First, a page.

Washington - Glaucous-Winged Gull.  Why does he hate Washington?  Yeah, it is found there, but it is a noisy, annoying trasheater.  Also found in Washington - Harlequin Duck."

Talking to Robert about these birds made apparent that he and I use the term "endemic" slightly differently.  I use it (and interpret it) to mean a bird that is widespread in an area -- e.g., "The red-tailed hawk is endemic to Texas" (it's found all over the state of Texas [but also other places]).  Robert uses is to mean a bird that is particular to or restricted to an area -- e.g., "The golden-cheeked warbler is endemic to Texas" (it's found only in the state of Texas [but not all over the state]).  We are both right -- the word can have both meanings -- but man, it's sort of confusing!  I think I use the term "specialty" for Robert's sense of endemic -- e.g., "The golden-cheeked warbler is a Texas specialty."  But this being said, in looking at links for this post, I came across a couple of sites that used endemic in precisely the way Robert does.  Perhaps in the context of birds, endemic does generally mean "occurs nowhere else."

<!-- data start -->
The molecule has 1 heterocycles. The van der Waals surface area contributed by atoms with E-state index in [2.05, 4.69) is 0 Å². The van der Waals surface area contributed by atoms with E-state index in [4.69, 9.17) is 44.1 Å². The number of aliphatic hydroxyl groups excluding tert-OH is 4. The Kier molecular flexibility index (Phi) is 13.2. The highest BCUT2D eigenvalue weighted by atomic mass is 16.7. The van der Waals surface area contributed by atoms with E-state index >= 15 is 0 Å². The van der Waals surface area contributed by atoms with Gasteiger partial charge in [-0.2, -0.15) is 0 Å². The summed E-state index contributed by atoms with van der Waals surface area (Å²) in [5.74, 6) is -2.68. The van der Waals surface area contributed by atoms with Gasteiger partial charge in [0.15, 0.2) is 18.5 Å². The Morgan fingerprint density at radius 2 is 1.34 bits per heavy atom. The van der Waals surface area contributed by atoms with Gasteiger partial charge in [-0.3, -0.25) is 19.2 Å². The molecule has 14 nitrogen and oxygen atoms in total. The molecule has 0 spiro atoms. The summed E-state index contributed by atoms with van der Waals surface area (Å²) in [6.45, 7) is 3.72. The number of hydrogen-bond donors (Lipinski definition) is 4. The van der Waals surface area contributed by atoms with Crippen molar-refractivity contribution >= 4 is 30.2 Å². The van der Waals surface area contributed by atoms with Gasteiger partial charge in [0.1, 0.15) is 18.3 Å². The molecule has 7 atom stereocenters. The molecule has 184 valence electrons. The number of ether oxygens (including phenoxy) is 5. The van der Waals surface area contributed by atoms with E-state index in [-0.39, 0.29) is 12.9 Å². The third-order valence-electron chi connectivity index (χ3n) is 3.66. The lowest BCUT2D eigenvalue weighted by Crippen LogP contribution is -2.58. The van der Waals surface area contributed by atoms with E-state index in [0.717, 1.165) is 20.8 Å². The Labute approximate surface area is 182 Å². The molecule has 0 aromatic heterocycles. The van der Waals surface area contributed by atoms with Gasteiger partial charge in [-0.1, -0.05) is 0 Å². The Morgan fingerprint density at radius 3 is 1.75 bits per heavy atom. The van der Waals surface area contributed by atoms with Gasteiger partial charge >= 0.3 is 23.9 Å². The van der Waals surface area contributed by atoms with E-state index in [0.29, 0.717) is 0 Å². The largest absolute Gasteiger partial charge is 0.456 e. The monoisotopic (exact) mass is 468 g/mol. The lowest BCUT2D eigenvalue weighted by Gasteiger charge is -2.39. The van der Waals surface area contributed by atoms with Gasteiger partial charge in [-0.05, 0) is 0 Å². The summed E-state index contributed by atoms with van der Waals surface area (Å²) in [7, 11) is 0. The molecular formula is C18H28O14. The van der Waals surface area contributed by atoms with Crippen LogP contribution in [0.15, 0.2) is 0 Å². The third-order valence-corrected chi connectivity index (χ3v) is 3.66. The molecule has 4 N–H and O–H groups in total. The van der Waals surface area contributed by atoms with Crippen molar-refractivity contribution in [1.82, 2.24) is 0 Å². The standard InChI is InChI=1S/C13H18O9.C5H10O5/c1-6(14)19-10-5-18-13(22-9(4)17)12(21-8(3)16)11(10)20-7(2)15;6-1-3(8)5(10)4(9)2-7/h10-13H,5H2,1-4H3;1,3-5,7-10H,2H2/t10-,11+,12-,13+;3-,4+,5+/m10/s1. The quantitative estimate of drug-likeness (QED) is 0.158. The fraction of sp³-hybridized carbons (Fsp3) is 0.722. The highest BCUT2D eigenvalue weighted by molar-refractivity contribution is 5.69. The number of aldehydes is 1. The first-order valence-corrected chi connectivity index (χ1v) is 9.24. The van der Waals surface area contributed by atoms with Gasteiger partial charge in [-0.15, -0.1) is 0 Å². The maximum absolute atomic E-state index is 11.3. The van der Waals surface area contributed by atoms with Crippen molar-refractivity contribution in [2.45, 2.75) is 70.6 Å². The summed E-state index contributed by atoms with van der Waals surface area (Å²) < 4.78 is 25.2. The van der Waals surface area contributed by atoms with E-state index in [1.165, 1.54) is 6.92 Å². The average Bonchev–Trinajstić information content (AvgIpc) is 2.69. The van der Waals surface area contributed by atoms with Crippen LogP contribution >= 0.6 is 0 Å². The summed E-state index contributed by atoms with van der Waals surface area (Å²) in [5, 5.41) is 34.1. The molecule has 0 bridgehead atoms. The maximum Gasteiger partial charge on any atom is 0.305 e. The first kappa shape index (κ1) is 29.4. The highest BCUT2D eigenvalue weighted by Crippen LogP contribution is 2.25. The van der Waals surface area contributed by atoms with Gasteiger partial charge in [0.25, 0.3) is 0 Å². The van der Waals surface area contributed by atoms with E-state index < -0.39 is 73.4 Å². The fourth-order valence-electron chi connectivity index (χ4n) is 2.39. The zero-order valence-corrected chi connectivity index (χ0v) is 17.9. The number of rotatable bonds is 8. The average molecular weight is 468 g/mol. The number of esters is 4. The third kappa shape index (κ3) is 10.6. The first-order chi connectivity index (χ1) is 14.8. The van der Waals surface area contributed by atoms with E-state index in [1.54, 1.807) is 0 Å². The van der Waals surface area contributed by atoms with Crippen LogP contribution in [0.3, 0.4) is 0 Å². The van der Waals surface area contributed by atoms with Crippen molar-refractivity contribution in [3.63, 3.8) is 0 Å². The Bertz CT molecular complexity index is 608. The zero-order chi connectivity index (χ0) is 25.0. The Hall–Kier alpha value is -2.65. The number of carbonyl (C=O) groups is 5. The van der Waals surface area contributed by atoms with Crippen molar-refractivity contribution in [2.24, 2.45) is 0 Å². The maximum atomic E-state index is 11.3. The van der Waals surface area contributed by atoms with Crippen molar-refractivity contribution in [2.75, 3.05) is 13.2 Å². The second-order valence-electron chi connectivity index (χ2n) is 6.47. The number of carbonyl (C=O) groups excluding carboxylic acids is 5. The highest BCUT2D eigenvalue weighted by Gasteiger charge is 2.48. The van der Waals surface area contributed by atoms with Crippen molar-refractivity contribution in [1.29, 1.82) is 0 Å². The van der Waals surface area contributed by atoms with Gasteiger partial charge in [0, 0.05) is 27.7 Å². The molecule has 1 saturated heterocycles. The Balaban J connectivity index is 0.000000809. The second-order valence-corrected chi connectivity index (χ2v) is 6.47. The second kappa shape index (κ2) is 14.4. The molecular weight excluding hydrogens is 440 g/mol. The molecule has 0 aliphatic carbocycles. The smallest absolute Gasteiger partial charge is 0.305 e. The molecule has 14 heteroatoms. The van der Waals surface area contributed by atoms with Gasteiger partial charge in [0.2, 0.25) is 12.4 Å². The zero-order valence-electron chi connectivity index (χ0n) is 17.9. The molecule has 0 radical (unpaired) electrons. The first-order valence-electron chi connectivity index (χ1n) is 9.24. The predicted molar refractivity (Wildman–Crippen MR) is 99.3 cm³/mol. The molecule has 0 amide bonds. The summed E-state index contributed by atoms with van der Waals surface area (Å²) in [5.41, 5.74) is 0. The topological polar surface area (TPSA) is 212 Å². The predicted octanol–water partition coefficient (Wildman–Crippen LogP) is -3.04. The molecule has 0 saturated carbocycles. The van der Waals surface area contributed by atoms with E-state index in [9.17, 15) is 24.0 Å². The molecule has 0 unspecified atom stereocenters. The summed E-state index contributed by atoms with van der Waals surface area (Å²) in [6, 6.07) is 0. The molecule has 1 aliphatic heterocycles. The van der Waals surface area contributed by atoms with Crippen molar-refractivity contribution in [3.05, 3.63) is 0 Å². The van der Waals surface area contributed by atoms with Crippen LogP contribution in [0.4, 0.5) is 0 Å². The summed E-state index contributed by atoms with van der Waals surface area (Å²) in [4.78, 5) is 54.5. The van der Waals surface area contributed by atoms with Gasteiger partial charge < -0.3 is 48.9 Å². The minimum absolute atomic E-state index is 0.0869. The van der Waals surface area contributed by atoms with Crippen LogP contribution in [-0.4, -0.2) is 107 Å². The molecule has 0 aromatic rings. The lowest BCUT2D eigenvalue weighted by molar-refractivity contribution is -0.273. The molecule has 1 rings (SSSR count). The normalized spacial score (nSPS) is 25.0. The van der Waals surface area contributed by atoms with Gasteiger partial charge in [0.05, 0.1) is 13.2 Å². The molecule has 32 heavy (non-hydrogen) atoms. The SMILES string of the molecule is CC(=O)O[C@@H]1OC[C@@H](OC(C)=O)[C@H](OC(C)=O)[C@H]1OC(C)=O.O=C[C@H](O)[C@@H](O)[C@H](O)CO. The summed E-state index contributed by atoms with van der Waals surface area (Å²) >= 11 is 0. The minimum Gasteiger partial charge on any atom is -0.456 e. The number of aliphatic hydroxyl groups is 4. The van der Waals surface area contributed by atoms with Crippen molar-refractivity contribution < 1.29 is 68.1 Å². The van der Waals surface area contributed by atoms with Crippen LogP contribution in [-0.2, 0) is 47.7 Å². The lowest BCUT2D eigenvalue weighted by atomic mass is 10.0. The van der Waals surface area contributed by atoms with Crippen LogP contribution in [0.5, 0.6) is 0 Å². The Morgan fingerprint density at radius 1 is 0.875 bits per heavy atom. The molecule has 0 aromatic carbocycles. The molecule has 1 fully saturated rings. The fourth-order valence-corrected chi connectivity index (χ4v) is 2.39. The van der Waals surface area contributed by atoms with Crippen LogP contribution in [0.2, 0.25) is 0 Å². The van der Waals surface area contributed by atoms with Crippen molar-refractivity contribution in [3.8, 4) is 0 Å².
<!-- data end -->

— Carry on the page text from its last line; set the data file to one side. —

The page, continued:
I like Robert's suggestions and would like to suggest the following observations and substitutions of my own:

The author seemed to frequently go with birds that are endemic in Robert's sense -- specialty birds to a state -- but not mine.  I can see doing that, though I think there is value in choosing birds that people across the state can relate to.  For instance, the golden-cheeked warbler is a wonderful Texas bird, but it's really seen (in Texas, anyway) as a wonderful Central Texas/Hill Country bird.  I think something like the red-tailed hawk, which is an exciting, super-common bird that people see all the time in Texas, might be better than something that even most people in the Hill Country haven't even seen.